вторник, 22 марта 2011 г.

Learning About Loss Before It's Too Late


Chicken Soup for the Soul: Grieving and Recovery

BY: Saralee Perel

Life is what we make it, always has been, always will be.
~Grandma Moses


One day last week I woke up in a lousy mood. Why? We were out of coffee. I was late paying a MasterCard bill. My favorite clock had just stopped working.

I didn't even think of saying "good morning" to my husband Bob. After all, we've been waking up together for 32 years. As usual, we both got out of bed and headed right to our desks.

I checked e-mail and replied to people who were complaining about rainy days as if we were all living through a catastrophic disaster.

One more e-mail remained. It was from a fellow named John. And it turned out to be a breath-stopping shock.

The first time John wrote to me was about a year ago. He was responding to a column I had written about relationship troubles that Bob and I had overcome:

"Hello Saralee. My wife Donna pointed out an article by you she found moving. It brought her to tears. I'm a grown man who can be very emotional. I was pleasantly surprised that there was a happy ending and everything was fine. Few couples these days enjoy the closeness that you have with your spouse. I am proud to say that I have been with my beloved for 26 years and she's still the one."

When I saw his name on this current e-mail, I was hoping to read more about his loving marriage. He wrote:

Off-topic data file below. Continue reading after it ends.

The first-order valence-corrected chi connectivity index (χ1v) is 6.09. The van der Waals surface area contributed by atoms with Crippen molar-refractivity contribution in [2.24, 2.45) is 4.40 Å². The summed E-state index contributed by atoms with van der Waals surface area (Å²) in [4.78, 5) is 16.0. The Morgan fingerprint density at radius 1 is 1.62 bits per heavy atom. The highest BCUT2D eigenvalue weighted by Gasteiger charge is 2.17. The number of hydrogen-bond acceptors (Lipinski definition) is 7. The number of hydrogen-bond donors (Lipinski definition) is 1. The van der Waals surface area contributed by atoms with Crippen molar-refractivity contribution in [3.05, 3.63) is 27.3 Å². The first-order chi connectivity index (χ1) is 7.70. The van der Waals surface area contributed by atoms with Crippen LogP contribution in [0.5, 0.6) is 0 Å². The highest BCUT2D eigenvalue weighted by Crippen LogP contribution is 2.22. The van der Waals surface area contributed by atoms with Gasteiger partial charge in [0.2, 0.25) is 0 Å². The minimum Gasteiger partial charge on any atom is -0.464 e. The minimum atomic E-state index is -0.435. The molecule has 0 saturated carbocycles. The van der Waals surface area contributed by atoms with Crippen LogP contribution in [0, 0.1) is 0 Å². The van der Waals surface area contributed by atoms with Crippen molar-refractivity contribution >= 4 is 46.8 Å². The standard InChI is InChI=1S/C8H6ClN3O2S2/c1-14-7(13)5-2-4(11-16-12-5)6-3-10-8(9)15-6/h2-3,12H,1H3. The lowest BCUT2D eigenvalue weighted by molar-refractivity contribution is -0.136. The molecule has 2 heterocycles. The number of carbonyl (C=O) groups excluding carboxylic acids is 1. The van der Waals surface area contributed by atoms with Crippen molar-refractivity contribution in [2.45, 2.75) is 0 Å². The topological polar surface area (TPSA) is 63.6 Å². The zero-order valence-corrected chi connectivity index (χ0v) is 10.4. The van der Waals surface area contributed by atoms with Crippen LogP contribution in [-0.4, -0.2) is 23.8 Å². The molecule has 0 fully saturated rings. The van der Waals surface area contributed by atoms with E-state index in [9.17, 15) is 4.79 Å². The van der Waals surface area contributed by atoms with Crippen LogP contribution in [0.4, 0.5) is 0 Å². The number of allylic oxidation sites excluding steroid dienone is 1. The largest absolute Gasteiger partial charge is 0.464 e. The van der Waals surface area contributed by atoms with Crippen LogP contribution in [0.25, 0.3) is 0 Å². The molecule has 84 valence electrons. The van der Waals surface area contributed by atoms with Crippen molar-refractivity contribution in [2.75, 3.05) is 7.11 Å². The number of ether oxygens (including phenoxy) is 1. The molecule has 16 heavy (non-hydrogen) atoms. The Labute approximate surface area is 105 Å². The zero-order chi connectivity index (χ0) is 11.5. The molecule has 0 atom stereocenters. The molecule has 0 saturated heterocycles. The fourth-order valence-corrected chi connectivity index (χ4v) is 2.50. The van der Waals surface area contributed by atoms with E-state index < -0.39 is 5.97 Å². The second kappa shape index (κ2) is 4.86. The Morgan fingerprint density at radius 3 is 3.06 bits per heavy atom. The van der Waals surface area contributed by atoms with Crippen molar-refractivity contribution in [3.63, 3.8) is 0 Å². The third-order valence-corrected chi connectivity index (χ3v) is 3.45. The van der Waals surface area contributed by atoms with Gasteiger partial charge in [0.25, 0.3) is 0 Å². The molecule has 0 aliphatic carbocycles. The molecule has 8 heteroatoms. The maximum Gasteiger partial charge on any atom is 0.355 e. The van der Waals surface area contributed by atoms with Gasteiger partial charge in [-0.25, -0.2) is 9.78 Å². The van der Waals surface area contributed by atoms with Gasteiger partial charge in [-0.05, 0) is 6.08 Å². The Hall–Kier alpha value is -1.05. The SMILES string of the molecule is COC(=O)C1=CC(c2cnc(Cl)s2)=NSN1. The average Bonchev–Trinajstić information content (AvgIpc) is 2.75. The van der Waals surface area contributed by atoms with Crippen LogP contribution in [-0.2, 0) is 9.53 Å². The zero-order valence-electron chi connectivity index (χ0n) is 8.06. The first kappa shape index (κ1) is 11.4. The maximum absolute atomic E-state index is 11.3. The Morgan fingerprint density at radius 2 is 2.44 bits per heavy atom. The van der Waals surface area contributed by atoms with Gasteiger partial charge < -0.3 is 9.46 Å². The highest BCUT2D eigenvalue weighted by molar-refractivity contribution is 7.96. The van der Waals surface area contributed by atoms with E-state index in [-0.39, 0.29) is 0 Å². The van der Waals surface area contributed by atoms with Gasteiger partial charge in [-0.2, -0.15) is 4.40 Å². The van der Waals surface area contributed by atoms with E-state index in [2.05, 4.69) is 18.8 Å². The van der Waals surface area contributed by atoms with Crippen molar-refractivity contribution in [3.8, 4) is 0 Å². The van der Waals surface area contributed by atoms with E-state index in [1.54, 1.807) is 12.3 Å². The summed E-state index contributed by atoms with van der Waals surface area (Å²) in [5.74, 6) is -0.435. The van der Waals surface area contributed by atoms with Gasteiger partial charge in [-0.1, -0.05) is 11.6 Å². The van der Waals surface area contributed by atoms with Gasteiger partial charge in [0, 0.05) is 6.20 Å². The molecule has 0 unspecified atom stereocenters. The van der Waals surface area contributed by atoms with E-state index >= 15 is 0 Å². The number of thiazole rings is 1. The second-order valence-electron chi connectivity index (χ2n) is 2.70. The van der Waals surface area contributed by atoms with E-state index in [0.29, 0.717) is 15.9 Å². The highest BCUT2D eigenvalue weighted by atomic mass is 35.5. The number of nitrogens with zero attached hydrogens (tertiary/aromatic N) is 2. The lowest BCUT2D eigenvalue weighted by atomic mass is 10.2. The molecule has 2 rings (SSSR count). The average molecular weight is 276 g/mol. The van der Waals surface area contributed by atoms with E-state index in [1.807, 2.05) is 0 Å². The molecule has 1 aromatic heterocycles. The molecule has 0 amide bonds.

"Two days ago my wife fell down a flight of stairs. I lost the only girl I will ever love. She was only 54 and in perfect health."

I stared at his words as my life was overhauled in less than one minute.

I could hear Bob in his study. He was in a bad mood because he kept getting cut off during a phone call to our veterinarian. I asked him to come in and read John's e-mail.

As he was reading, his demeanor changed. In slow motion, he went from appearing uptight and annoyed to sadly calm. With a deep sigh he said, "Thank you for having me read this."

I cried as I re-read the rest of John's note: "She was an organ donor and I am told that because of her good health she can help as many as 50 people. It has been nice talking to you about the love with our spouses."

I responded, "Your e-mail made me think about so many stupid things I get upset about. You gave me a huge wake-up call as to what matters in life and what doesn't." When I asked for his permission to write about this lesson, he kindly agreed and said, "I'm sure Donna would be honored."

I am the one honored to be writing about Donna's many legacies. She selflessly changed the lives of 50 people by giving precious gifts from her body. Through the words of her adoring husband, she leaves behind and continues to teach the profound yet often overlooked lesson: love is what is most important. I am also hoping she will help many realize, the way I did, that most everything is small potatoes compared to love, life and death.

And so this morning, it didn't faze me that I was out of computer paper when a deadline was imminent or that we, along with many others, are so hurting for money that we're on food stamps.

In silence, I said, "Thank you, John, for being so open with me about your tender love affair. Thank you for showing me that living in the moment is the path to joy, because all future moments are truly unpredictable. Thank you, Donna, for showing me that giving, in its most gracious and noble form, is done without expecting anything in return. Eternally, you will always be 'the one' -- for John -- for 50 peoples' lives you will now be an extraordinary part of... and for me."

And then I said "good morning" to Bob.

http://www.beliefnet.com/Inspiration/Chicken-Soup-For-The-Soul/2011/03/Learning-About-Loss-Before-Its-Too-Late.aspx?source=NEWSLETTER&nlsource=49&ppc=&utm_campaign=DIBSoup&utm_source=NL&utm_medium=newsletter&utm_term=mail.ru

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